(b. 1933, Tokyo; lives and works in New York)

Cut Piece, 1964
Courtesy of the artist

Pioneering performance artist Yoko Ono was one of the first to use instructions as a method of creating artworks. Event scores, the use of which would become widespread within the Fluxus movement and conceptualism, were more like Zen kōans (parables) in terms of their impact and paradoxicality when used by Ono. The anti-war 1964 performance Cut Piece, in which viewers were invited to climb on stage and cut off a piece of clothing from the motionless, seated artist, combined a pacifist message with implicit aggression and violence. Repeated many times in different cities across the globe, this performance (or, as the artist came to call it, striptease show), quickly became a classic of feminist art, which was partly due to the song Woman is the Nigger of the World, co-written by Ono and John Lennon, a few years later.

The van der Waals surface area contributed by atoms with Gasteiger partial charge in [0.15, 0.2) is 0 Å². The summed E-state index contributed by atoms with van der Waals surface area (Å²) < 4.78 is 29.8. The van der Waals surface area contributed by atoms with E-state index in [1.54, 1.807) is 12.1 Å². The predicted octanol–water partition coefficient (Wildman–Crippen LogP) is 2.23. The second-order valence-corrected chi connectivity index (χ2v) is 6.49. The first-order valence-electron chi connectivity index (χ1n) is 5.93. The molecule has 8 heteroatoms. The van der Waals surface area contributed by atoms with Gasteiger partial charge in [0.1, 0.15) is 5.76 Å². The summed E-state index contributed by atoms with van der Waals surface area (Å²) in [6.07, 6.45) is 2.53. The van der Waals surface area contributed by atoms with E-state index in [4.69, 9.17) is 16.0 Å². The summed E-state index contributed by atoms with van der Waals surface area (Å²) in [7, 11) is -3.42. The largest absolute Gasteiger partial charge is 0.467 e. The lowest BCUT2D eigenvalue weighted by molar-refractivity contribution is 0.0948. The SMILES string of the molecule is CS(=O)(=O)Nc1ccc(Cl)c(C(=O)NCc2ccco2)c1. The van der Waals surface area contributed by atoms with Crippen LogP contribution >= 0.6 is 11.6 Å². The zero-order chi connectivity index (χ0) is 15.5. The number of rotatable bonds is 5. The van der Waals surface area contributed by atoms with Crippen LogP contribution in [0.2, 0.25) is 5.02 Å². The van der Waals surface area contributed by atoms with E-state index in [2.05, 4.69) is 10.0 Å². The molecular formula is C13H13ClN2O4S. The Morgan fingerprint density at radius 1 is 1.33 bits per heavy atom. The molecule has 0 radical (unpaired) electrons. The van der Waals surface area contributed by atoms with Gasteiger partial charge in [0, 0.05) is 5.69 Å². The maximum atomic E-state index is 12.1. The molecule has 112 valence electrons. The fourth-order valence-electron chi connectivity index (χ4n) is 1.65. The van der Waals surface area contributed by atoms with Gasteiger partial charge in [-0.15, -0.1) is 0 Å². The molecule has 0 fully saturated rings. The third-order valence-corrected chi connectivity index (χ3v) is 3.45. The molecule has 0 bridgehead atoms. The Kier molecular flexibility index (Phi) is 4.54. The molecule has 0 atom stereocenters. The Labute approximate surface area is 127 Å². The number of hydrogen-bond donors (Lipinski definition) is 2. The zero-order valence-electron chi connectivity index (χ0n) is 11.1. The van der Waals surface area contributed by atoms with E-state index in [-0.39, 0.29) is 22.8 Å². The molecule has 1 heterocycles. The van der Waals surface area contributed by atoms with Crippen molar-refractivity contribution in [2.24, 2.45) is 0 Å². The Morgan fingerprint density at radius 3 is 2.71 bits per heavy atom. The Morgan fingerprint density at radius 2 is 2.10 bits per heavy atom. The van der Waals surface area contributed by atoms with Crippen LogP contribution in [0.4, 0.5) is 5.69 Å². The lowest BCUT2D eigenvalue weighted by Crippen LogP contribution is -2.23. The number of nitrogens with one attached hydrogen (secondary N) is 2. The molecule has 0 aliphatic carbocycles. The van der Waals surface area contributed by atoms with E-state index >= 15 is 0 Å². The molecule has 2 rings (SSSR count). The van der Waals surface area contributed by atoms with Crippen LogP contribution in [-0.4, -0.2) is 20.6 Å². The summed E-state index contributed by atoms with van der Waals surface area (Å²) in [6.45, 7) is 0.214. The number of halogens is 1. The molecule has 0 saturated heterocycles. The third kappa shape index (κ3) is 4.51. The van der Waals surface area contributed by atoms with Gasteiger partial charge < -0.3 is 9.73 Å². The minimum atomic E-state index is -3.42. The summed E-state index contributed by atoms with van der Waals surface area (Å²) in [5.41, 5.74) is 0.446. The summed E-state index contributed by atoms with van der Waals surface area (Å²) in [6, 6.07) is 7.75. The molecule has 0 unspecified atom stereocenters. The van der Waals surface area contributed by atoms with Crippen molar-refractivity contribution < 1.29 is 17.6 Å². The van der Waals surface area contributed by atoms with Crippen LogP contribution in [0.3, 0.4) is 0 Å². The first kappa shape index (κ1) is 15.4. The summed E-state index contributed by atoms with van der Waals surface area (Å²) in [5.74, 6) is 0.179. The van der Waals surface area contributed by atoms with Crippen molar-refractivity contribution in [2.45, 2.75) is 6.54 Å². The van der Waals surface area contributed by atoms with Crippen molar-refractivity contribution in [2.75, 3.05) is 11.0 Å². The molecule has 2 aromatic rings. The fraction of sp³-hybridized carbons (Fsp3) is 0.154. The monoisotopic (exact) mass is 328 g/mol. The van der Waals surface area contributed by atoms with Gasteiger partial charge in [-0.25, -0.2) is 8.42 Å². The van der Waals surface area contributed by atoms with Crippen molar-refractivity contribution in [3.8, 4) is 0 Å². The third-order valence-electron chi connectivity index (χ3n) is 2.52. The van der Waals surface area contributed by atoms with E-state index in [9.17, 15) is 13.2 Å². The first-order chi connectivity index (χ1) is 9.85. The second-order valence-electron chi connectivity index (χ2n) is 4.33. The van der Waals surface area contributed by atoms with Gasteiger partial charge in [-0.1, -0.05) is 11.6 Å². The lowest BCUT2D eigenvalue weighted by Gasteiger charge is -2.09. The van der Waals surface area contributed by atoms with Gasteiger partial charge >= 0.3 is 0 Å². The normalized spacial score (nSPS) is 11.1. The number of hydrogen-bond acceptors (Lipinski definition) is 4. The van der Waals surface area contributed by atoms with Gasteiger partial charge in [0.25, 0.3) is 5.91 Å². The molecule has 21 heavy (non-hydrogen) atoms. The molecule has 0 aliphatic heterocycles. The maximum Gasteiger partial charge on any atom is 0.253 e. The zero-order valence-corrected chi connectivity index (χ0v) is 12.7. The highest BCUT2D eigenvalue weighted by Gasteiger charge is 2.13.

At Garage, the famous performance, which can also be interpreted as a distribution of gifts or a kind of “fabric potlatch,” will be performed by the artist Anastasia Potemkina on the last day of the exhibition, January 27, 2019. The artist’s dress will be made of African wax print cotton. Printed batik from Senegal has a complex history: in the nineteenth century, the Dutch colonizers organized the industrial production of cloth imitating traditional Indonesian (mainly Javanese) batik, but the innovation did not take hold. The entrepreneurs were forced to export their invention from Indonesia to West Africa, where the colored fabrics quickly gained popularity and subsequently became a symbol of the national struggle for independence.

Iaroslav Volovod